When you hear the words “classic film noir,” what do you think of? Hard-boiled dialogue being delivered in dark alleys and smoke-filled rooms? Atmospheric black-and-white cinematography? The unmistakable sense of post-war cynicism and restlessness? The House on Carroll Street is an homage to the classic noir dramas of the '40s and '50s, but the problem is that it borrows the fedoras, cigarettes and tangled-web plotting without really capturing the soul of the films it admires. It doesn't really work as an homage, but the bigger issue is that it doesn't really work as a movie on its own terms.
The story centers on Life magazine photo editor Emily Crane (Kelly McGillis, Top Gun), who is being investigated by the House Un-American Activities Committee due to the fact that she is a member of various left-leaning political groups. When Emily refuses to name names for the committee, she loses her job (and pretty much any chance to do comparably high-profile work elsewhere). Forced to find any sort of work available, she accepts a job an a “reading companion” for an old woman (Jessica Tandy, Driving Miss Daisy) who can no longer see well enough to read books on her own.
That might have been the sad end to a short story, but one day, Emily witnesses something unusual: a heated argument between Senator Ray Salwen (Mandy Patinkin, The Princess Bride) – a HUAC committee member who took particular pride in persecuting Emily - and an elderly German man. Something seems fishy about the whole thing, so Emily starts digging a little deeper. Eventually, she finds herself wrapped up in a sinister conspiracy involving HUAC, Nazi war criminals and secret Cold War plots. Eventually, her investigation is aided by FBI Agent Cochran (Jeff Daniels, The Newsroom), who had been tasked with keeping an eye on Emily but soon becomes an indispensable ally.
Director Peter Yates gave us one of the better neo-noir flicks of the 1970s with The Friends of Eddie Coyle, so it makes sense that he was tapped to helm this throwback. Unfortunately, he just doesn't find a way to make the material come to life. The predictability of the film can perhaps be blamed on the deliberately old-fashioned storytelling, but there's a consistent lack of energy that seriously damages some of the film's more ambitious sequences (particularly a climactic action set piece that unfolds in Grand Central Terminal – a waste of an iconic location). Whatever passion the filmmakers might have felt for this material doesn't come across in the finished product.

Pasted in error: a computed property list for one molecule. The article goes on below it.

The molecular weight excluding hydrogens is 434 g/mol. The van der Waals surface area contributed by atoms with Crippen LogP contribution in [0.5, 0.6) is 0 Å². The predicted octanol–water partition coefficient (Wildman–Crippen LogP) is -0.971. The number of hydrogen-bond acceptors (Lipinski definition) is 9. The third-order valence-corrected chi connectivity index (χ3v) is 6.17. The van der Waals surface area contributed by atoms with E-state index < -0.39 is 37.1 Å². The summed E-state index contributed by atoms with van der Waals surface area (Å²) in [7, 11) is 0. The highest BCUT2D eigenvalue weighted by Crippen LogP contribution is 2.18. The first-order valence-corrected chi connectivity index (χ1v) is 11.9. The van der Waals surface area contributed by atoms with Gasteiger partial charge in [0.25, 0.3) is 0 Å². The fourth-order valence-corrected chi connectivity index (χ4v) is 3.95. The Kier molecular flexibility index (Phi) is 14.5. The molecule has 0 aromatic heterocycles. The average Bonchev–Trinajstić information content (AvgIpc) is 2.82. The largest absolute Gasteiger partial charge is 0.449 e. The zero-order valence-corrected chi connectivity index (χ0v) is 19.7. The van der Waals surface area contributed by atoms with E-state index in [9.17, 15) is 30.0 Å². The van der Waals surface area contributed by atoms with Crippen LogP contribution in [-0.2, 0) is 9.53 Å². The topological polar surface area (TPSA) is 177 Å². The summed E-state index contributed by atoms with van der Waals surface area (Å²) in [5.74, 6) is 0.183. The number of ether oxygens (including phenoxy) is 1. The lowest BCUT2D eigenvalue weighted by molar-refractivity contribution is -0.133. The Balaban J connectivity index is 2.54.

The performances are a mixed bag, with McGillis' work standing out as the easy highlight. She balances the character's growing paranoia with a sense of cool-headed rationality, and delivers quietly persuasive work from start to finish. Tandy is fun during her handful of scenes, too, offering another amusing variation on the sort of “prickly old woman” role she specialized in during the '80s. The men are more disappointing: Daniels' work as the FBI Agent is perhaps his most vanilla performance, and Patinkin's smooth-talking villain is a standard-issue mustache-twirler.
Perhaps the most interesting thing about the film is relegated to a secondary plot point: the American government's secretive efforts to bring former Nazi scientists, engineers and technicians to the United States in the hopes of enlisting their aid in the Cold War. There are some fascinating moral issues to explore there, and the handful of scenes in which The House on Carroll Street digs into that material are the moments when the film starts to come to life. There's a good movie to be made from that stuff. Unfortunately, in this case it's merely a small piece of a largely uninspired (if competently-crafted) throwback.
The House on Carroll Street
Rating: ★★ (out of four)
MPAA Rating: PG
Running Time: 101 minutes
Release Year: 1988